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Ana Oaknin, MD, PhD, on Cervical Cancer: New Findings on Cemiplimab in Recurrent or Metastatic Disease

ESMO Congress 2022

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Ana Oaknin, MD, PhD, of Barcelona’s Vall d’Hebron University Hospital, discusses an analysis of long-term survival from the EMPOWER-Cervical 1/GOG-3016/ENGOT-cx9 trial. Cemiplimab-rwlc is the first immunotherapy to demonstrate an overall survival benefit as a second-line monotherapy for patients with recurrent or metastatic cervical cancer previously treated with platinum-based chemotherapy but not immunotherapy. The benefit was sustained in this population (Abstract 519MO).



Transcript

Disclaimer: This video transcript has not been proofread or edited and may contain errors.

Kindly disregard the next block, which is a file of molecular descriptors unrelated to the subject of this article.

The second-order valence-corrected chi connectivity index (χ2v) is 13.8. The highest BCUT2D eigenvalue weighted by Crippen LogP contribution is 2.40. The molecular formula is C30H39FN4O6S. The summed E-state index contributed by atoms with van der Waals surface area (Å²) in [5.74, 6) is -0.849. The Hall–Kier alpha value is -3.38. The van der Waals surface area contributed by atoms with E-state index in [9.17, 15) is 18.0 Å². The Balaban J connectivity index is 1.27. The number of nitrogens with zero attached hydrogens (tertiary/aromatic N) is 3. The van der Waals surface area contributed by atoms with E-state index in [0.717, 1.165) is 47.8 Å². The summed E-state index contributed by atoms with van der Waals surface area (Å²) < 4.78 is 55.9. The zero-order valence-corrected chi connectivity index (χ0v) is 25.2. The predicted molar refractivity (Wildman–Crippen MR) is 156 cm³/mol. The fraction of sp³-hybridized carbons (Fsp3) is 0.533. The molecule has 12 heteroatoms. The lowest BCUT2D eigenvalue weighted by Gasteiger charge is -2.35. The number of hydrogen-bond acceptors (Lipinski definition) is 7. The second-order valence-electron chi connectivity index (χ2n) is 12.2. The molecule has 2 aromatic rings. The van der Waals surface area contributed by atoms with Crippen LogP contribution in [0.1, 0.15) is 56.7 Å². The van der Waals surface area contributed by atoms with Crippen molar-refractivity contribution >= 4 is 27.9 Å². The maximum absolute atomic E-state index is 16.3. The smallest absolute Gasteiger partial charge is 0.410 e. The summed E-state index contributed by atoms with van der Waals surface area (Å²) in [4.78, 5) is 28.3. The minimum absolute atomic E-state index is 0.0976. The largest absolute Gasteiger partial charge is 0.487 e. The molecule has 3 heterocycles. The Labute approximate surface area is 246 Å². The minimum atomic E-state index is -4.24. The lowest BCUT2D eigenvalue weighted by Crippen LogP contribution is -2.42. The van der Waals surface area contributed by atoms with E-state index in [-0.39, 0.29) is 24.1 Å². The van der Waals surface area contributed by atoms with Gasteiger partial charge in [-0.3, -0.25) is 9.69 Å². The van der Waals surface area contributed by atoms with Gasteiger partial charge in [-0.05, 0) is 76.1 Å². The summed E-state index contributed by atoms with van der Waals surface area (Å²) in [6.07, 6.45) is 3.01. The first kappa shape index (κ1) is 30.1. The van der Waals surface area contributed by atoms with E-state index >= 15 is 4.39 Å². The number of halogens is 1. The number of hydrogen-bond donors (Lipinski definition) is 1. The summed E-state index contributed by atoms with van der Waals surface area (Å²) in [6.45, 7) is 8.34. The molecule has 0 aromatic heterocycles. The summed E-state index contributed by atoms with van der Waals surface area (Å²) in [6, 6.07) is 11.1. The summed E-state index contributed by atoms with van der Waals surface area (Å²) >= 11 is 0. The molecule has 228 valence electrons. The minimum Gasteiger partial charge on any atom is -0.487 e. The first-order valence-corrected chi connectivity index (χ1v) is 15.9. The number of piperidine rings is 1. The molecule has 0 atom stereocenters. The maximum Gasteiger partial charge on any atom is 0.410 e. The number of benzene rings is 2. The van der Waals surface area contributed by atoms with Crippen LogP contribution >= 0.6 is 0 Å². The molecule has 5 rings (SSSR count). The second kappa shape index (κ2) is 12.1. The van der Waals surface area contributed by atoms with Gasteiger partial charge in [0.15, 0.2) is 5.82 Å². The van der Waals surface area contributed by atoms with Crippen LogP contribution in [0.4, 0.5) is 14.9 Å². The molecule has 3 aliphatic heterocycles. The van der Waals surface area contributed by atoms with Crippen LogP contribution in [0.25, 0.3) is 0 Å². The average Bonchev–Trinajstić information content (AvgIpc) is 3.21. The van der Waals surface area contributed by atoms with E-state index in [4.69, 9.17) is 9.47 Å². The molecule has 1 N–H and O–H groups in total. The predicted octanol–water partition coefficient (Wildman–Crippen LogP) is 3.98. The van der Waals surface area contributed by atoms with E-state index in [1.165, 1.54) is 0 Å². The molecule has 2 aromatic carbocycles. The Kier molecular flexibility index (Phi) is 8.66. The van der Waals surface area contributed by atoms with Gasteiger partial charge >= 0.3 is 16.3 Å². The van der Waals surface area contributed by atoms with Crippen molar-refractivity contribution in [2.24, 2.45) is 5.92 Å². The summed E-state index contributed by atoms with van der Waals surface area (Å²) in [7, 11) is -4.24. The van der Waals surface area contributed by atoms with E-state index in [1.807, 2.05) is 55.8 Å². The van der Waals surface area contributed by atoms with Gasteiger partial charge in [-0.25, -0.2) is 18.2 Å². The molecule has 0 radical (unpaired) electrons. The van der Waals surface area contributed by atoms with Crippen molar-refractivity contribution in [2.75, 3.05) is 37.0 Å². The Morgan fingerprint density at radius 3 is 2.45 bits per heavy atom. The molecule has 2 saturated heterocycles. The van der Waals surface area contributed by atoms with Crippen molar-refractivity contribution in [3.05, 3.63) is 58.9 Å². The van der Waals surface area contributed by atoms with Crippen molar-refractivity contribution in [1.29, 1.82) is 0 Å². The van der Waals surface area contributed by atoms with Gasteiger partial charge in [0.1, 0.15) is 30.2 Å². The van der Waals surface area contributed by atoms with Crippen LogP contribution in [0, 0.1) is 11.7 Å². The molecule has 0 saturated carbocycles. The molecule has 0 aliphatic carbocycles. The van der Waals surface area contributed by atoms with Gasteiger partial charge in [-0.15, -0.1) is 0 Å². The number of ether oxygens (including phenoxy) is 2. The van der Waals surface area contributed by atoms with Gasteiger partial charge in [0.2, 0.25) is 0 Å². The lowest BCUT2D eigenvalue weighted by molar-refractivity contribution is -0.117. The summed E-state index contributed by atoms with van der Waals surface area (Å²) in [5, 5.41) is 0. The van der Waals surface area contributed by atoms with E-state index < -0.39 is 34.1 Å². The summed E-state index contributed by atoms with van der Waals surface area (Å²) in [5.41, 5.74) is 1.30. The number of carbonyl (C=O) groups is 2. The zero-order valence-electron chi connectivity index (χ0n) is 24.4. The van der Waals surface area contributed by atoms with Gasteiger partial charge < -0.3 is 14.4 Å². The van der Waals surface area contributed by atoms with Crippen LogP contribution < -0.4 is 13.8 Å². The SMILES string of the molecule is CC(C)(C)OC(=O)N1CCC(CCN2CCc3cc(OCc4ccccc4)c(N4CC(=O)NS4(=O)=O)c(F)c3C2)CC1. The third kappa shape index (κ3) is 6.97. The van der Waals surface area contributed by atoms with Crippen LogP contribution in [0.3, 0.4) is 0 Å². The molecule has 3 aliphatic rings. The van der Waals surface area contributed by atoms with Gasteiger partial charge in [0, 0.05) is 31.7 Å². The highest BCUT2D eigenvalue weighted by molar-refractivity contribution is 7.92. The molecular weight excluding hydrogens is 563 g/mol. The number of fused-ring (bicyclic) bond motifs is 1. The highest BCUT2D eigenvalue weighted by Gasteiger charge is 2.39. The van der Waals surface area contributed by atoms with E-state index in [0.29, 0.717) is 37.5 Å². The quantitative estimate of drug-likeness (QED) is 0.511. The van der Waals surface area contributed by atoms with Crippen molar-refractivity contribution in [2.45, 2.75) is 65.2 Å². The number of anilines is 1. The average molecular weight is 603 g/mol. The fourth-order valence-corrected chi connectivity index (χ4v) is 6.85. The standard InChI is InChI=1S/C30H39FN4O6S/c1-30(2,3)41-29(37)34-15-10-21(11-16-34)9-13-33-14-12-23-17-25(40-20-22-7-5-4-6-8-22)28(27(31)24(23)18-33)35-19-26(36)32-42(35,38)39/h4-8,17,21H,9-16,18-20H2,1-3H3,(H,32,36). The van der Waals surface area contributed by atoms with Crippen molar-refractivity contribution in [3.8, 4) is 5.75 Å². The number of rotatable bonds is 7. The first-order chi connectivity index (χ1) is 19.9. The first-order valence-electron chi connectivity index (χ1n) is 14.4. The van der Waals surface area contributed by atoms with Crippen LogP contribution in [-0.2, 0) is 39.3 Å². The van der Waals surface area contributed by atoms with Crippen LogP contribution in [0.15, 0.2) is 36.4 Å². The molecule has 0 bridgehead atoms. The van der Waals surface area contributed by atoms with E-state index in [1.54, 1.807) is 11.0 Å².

EMPOWER-Cervical 1 is a Phase III open-label randomized clinical trial in patients with recurrent metastatic cervical cancer who have progress after platinum therapy. 608 patients were randomized to anti-PD1 agent cemiplimab of investigator choice chemotherapy. The main stratification factors were geography regions, previous use of bevacizumab, histology, and ECOG. Patients received therapy until progression and acceptable toxicity on 96 weeks. The primary endpoint of the study was overall survival, and secondary endpoint was PFS and overall response rate. Regarding baseline characteristics, the majority of patients had a squamous cell carcinoma less, than half had previous use of bevacizumab, and approximately 50% of the patients had received more than one prior line of therapy for the recovering and metastatic setting. The trial met its primary endpoint and the final analysis of survival, with 30 months of follow-up show that median overall survival was significantly longer with cemiplimab compared with chemotherapy in the squamous cell carcinoma population, also, in the overall population. Regarding the results, according the PDL-1 status, we can state that overall survival was longer for both populations, PDL-1-positive and PDL-1-negative. In addition, higher overall respond rates were observed with cemiplimab compared with chemotherapy in all the population, namely PDL-1-positive and PDL-1-negative. In terms of safety, there is no new safety signal. The safety profile of cemiplimab was consistent with that other anti PDL-1 regimen. So, we can conclude saying that cemiplimab, a second-line therapy after platinum failure statistically and clinically meaningful prolongation of overall survival compared with chemotherapy in squamous cell carcinoma population, and in the overall population. In the PDL-tested population, cemiplimab was associated with the clinical-meaningful improvement of overall survival compared with chemotherapy in both populations, namely PDL-1-positive and PDL-1-negative. In summary, cemiplimab was associated with a prolongation on overall survival for the patients who have progress after platinum therapy, regardless of PDL-1 status. I can summarize saying that with a median follow-up of three months, the final overall survival data for the EMPOWER-Cervical trial showed that cemiplimab was associated with significantly prolongation of overall survival for our patients with metastatic recurrent cervical cancer who have progress after platinum therapy.

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